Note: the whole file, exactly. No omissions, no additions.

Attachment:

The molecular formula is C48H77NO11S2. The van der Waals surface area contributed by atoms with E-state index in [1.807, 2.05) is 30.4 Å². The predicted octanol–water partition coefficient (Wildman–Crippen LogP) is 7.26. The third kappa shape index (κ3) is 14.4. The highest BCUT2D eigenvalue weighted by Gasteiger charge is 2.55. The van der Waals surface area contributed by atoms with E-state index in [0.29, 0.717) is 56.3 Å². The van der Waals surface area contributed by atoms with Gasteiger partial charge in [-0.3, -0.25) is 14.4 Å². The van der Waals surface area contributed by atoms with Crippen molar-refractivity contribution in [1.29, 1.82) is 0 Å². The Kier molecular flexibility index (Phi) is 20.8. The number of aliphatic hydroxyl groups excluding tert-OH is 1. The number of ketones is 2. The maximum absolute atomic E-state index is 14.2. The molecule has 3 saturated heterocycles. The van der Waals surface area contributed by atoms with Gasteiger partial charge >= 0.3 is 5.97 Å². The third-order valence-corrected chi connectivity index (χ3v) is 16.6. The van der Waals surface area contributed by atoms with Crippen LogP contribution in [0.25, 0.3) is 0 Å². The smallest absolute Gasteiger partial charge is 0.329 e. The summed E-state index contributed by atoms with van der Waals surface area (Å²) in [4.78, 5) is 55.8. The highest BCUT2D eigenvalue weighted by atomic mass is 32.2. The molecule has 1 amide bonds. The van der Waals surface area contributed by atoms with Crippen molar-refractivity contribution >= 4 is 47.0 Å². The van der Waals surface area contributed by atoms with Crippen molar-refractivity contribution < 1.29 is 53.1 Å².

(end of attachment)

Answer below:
The molecular formula is C48H77NO11S2. The van der Waals surface area contributed by atoms with E-state index in [1.807, 2.05) is 30.4 Å². The predicted octanol–water partition coefficient (Wildman–Crippen LogP) is 7.26. The third kappa shape index (κ3) is 14.4. The highest BCUT2D eigenvalue weighted by Gasteiger charge is 2.55. The van der Waals surface area contributed by atoms with E-state index in [0.29, 0.717) is 56.3 Å². The van der Waals surface area contributed by atoms with Gasteiger partial charge in [-0.3, -0.25) is 14.4 Å². The van der Waals surface area contributed by atoms with Crippen molar-refractivity contribution in [1.29, 1.82) is 0 Å². The Kier molecular flexibility index (Phi) is 20.8. The number of aliphatic hydroxyl groups excluding tert-OH is 1. The number of ketones is 2. The maximum absolute atomic E-state index is 14.2. The molecule has 3 saturated heterocycles. The van der Waals surface area contributed by atoms with Gasteiger partial charge >= 0.3 is 5.97 Å². The third-order valence-corrected chi connectivity index (χ3v) is 16.6. The van der Waals surface area contributed by atoms with Crippen LogP contribution in [0.25, 0.3) is 0 Å². The smallest absolute Gasteiger partial charge is 0.329 e. The summed E-state index contributed by atoms with van der Waals surface area (Å²) in [4.78, 5) is 55.8. The highest BCUT2D eigenvalue weighted by atomic mass is 32.2. The molecule has 1 amide bonds. The van der Waals surface area contributed by atoms with Crippen molar-refractivity contribution >= 4 is 47.0 Å². The van der Waals surface area contributed by atoms with Crippen molar-refractivity contribution < 1.29 is 53.1 Å².